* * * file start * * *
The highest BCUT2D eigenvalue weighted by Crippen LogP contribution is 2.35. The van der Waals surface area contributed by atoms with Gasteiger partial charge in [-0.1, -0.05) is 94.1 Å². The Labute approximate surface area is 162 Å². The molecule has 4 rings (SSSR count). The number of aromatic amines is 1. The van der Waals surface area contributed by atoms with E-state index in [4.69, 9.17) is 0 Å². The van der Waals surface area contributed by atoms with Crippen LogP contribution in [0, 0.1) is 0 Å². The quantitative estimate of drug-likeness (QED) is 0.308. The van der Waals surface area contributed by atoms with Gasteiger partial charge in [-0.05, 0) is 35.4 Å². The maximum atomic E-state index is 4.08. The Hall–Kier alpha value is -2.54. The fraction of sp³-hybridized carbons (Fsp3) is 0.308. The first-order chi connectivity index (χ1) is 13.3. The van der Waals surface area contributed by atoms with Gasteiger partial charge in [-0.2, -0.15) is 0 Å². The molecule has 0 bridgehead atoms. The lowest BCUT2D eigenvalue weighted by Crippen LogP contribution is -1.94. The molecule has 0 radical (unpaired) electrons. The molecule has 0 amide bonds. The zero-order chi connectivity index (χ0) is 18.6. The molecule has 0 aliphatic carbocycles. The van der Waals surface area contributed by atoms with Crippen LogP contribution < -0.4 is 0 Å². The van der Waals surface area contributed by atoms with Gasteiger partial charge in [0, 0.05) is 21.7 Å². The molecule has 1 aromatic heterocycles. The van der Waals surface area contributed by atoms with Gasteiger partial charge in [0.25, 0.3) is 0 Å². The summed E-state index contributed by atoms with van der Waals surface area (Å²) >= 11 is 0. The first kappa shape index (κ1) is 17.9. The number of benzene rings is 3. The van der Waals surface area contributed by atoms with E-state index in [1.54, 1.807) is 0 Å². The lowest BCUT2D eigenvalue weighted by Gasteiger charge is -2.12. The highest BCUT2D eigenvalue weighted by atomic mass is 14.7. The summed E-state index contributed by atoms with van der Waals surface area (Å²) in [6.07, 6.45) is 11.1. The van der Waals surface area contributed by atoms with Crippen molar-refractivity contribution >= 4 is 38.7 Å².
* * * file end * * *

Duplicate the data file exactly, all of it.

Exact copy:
The highest BCUT2D eigenvalue weighted by Crippen LogP contribution is 2.35. The van der Waals surface area contributed by atoms with Gasteiger partial charge in [-0.1, -0.05) is 94.1 Å². The Labute approximate surface area is 162 Å². The molecule has 4 rings (SSSR count). The number of aromatic amines is 1. The van der Waals surface area contributed by atoms with E-state index in [4.69, 9.17) is 0 Å². The van der Waals surface area contributed by atoms with Crippen LogP contribution in [0, 0.1) is 0 Å². The quantitative estimate of drug-likeness (QED) is 0.308. The van der Waals surface area contributed by atoms with Gasteiger partial charge in [-0.05, 0) is 35.4 Å². The maximum atomic E-state index is 4.08. The Hall–Kier alpha value is -2.54. The fraction of sp³-hybridized carbons (Fsp3) is 0.308. The first-order chi connectivity index (χ1) is 13.3. The van der Waals surface area contributed by atoms with Gasteiger partial charge in [-0.2, -0.15) is 0 Å². The molecule has 0 bridgehead atoms. The lowest BCUT2D eigenvalue weighted by Crippen LogP contribution is -1.94. The molecule has 0 radical (unpaired) electrons. The molecule has 0 amide bonds. The zero-order chi connectivity index (χ0) is 18.6. The molecule has 0 aliphatic carbocycles. The van der Waals surface area contributed by atoms with Crippen LogP contribution < -0.4 is 0 Å². The van der Waals surface area contributed by atoms with Gasteiger partial charge in [0, 0.05) is 21.7 Å². The molecule has 1 aromatic heterocycles. The van der Waals surface area contributed by atoms with Gasteiger partial charge in [0.25, 0.3) is 0 Å². The summed E-state index contributed by atoms with van der Waals surface area (Å²) >= 11 is 0. The first kappa shape index (κ1) is 17.9. The number of benzene rings is 3. The van der Waals surface area contributed by atoms with E-state index in [1.54, 1.807) is 0 Å². The lowest BCUT2D eigenvalue weighted by Gasteiger charge is -2.12. The highest BCUT2D eigenvalue weighted by atomic mass is 14.7. The summed E-state index contributed by atoms with van der Waals surface area (Å²) in [6.07, 6.45) is 11.1. The van der Waals surface area contributed by atoms with Crippen molar-refractivity contribution >= 4 is 38.7 Å².